BHP, Australia’s largest coal producer, has decided to pause its investment plans in Queensland due to the sudden coal royalty tax hike and China’s ongoing import restrictions on Australian coal. The company expects this further cost pressure to discourage investment, operational growth, job creation and local business spending across the state.
According to Queensland Resources Council (QRC) Chief Executive Ian Macfarlane, the Queensland Government appears to be “flying blind about the impact of excessive new coal royalty taxes on Queensland jobs and business opportunities”. Meanwhile, stating that the government has harmed Queensland’s international reputation as a safe place to invest in resource projects and more coal companies will have to put a hold on investments.
QRC said companies have paid as much in state royalties in the first six weeks of the new tax regime as the Treasurer said it would cost the industry over the year.
Mr Macfarlane said although coal has been achieving record prices in the past 12 months, anyone who understands export markets knows prices constantly fluctuate, depending on what’s happening globally.
“Just like the beef and grain industries, resources companies rely on using the extra money earned in the good times, to help ride out the lows when prices fall,” he said.
“As anyone who lives in a resources region knows, when our sector is doing well, companies are upgrading their machinery and equipment, expanding operations, employing more people, investing in new technologies and contributing more to their local communities.
“This royalty hike is going to hurt a lot more people than the Government seems to realise. Mine projects are already being put on hold, and there will be more. The Government is shutting down a pipeline of investment opportunities in Queensland for the next 20 to 30 years.”
“This decision to halt investment in Queensland for the foreseeable future and reassess its plans for the business going forward is typical of what we warned the Queensland Treasurer would happen since he unilaterally decided to add three new tax tiers to the coal royalty system in the May budget,” he said.
“This is not an isolated case – coal companies, large and small, are saying to us they’re going to have to put a hold on investments for now and see what happens with the State Government around royalties.”
“A strong resources sector requires investor confidence. The State Government’s huge royalty increase, without consultation, is a red flag to investors in all commodities, with long-term consequences for the Queensland economy.”
The Queensland Government announced a new coal royalty regime in the 2022/23 budget in June. Previously, royalties were capped at 15 per cent for prices above $150 a tonne.
From July, new tiers were introduced; 20 per cent for prices above $175 a tonne, 30 per cent for prices above $225 a tonne and 40 per cent for prices above $300 a tonne.
The QRC compiled the following statements from various companies in response to the royalty hikes:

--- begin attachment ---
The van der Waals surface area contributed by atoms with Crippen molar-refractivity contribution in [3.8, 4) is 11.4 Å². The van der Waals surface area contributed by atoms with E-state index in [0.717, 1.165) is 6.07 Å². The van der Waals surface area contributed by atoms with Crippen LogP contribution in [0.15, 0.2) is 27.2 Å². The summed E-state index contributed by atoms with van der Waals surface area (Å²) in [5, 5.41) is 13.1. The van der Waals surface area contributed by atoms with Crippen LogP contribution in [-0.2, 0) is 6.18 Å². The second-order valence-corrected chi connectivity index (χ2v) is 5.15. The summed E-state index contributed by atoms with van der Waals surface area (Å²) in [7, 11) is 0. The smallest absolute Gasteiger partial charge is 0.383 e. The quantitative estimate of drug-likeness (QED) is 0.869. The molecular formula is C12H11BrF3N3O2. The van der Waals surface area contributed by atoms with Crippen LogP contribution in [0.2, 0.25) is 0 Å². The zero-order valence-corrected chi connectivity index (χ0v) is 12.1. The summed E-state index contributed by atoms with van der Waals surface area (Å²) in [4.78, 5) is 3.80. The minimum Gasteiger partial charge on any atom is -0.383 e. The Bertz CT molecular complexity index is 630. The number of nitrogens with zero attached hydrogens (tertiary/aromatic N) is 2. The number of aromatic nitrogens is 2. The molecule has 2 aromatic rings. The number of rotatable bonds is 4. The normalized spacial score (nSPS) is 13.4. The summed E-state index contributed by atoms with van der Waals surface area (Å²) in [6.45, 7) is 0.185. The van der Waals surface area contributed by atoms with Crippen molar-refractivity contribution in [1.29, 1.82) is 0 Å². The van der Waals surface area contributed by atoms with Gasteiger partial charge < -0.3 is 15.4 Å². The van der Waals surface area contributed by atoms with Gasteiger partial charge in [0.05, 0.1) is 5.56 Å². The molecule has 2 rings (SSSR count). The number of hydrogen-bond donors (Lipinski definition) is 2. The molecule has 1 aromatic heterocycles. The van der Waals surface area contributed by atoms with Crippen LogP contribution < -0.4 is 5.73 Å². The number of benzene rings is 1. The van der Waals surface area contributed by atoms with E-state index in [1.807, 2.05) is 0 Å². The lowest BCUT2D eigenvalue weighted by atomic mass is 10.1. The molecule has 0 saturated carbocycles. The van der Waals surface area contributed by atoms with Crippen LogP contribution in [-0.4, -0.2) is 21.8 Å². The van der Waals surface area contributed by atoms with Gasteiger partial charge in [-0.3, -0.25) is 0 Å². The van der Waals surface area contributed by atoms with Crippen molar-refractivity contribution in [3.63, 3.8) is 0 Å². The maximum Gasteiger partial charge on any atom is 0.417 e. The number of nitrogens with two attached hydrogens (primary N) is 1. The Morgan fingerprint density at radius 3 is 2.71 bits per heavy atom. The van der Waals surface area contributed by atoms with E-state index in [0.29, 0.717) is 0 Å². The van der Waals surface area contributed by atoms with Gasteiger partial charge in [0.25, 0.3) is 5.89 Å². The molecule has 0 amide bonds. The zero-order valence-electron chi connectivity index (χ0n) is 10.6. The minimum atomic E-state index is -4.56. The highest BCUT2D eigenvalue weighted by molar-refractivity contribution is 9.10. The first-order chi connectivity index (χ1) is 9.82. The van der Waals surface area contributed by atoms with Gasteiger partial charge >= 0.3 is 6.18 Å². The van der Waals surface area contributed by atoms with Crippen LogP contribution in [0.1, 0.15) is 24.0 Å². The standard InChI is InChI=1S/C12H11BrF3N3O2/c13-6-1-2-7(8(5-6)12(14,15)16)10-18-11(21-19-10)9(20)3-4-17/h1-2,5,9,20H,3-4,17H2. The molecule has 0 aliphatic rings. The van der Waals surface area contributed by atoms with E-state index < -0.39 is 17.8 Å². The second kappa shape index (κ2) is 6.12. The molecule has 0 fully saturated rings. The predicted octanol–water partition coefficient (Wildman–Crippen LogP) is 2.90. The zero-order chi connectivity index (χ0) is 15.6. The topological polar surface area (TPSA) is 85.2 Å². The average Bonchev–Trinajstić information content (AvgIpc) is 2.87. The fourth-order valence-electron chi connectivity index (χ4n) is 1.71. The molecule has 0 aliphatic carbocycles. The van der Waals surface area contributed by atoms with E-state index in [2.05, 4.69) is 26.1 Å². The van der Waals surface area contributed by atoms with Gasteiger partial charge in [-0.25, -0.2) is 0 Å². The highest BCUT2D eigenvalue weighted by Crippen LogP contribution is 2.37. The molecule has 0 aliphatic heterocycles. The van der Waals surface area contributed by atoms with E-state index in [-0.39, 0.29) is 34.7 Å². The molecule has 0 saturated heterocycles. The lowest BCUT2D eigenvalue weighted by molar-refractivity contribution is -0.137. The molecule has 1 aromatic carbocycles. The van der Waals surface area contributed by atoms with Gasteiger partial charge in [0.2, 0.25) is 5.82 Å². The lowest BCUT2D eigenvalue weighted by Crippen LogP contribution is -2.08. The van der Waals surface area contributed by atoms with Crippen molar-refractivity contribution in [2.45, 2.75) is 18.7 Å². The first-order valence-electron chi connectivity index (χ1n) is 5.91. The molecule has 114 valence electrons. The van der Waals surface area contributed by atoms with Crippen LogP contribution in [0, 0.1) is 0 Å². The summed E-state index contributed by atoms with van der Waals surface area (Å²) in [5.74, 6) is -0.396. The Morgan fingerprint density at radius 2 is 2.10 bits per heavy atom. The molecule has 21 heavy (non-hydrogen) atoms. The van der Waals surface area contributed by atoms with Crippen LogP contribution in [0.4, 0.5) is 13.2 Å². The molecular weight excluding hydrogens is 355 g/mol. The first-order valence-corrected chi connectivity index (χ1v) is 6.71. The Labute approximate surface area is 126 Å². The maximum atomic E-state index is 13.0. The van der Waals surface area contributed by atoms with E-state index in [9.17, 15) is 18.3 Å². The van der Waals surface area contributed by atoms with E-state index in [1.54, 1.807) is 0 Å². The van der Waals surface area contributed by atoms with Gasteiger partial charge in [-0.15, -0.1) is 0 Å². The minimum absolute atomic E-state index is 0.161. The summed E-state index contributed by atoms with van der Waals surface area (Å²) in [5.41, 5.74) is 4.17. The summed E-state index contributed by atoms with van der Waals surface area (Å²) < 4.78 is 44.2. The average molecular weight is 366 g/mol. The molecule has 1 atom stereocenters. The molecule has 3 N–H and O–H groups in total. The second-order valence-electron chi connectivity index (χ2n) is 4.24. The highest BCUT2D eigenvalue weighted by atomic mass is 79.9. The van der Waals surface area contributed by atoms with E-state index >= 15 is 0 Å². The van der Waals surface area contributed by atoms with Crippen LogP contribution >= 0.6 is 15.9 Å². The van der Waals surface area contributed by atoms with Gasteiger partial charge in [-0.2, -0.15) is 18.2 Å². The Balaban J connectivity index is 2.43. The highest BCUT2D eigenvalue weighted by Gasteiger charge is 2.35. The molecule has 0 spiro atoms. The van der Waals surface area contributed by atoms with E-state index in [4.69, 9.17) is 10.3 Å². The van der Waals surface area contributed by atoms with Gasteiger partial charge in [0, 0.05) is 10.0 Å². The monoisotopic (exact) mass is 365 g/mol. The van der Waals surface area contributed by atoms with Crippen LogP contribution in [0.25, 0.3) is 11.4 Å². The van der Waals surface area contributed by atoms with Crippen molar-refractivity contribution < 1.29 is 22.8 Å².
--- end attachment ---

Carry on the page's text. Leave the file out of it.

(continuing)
BHP President Minerals Australia Edgar Basto
“We are deeply concerned about the negative impact this new tax will have on production, jobs and the communities of Central Queensland. The cost of doing business in Queensland is already high, and further cost pressures will discourage investment, operational growth, job creation and local business spending across the state.”
Coronado Global Resources
“We continue to pay our share of royalties, corporate tax, payroll tax, land tax, tenement rentals, and financial provisioning scheme deposits. Companies will always consider investment decisions on a case-by-case basis, and the imposition of additional royalties on Queensland business puts it at a competitive disadvantage to lower cost jurisdictions within Australia and overseas.”
Bowen Coking Coal executive chairman Nick Jorss
“This tax grab will permanently bake in Queensland as the regime with the highest royalties in the world, ostensibly to solve a near-term Government funding issue. This raises substantial risks to further investment in Queensland mining and regional Queensland jobs. I believe it is important that the Government now sits down with the industry to try and find a workable and equitable solution.”
Bravus Mining and Resources
“This latest Queensland Government cash grab from the resources sector not only threatens the livelihoods of hard-working regional Queenslanders, but also the future and prosperity of communities like Townsville, Rockhampton, Clermont, Moranbah, Emerald and Mackay. It beggars belief that once again regional Queenslanders are being fleeced to plug Labor’s budget black hole in Brisbane.”
Anglo American acting CEO of Anglo American in Australia, Nick Barlow
“Queensland’s coal royalty rates were already amongst the highest in the world. This new tax is inconceivable, and it will place a heavy burden on our sector and Queensland mining regions. Our steelmaking coal business in Australia competes for capital against other options within our global diversified mining portfolio, and the new extraordinary progressive tax tiers will hurt the business case for new investment.”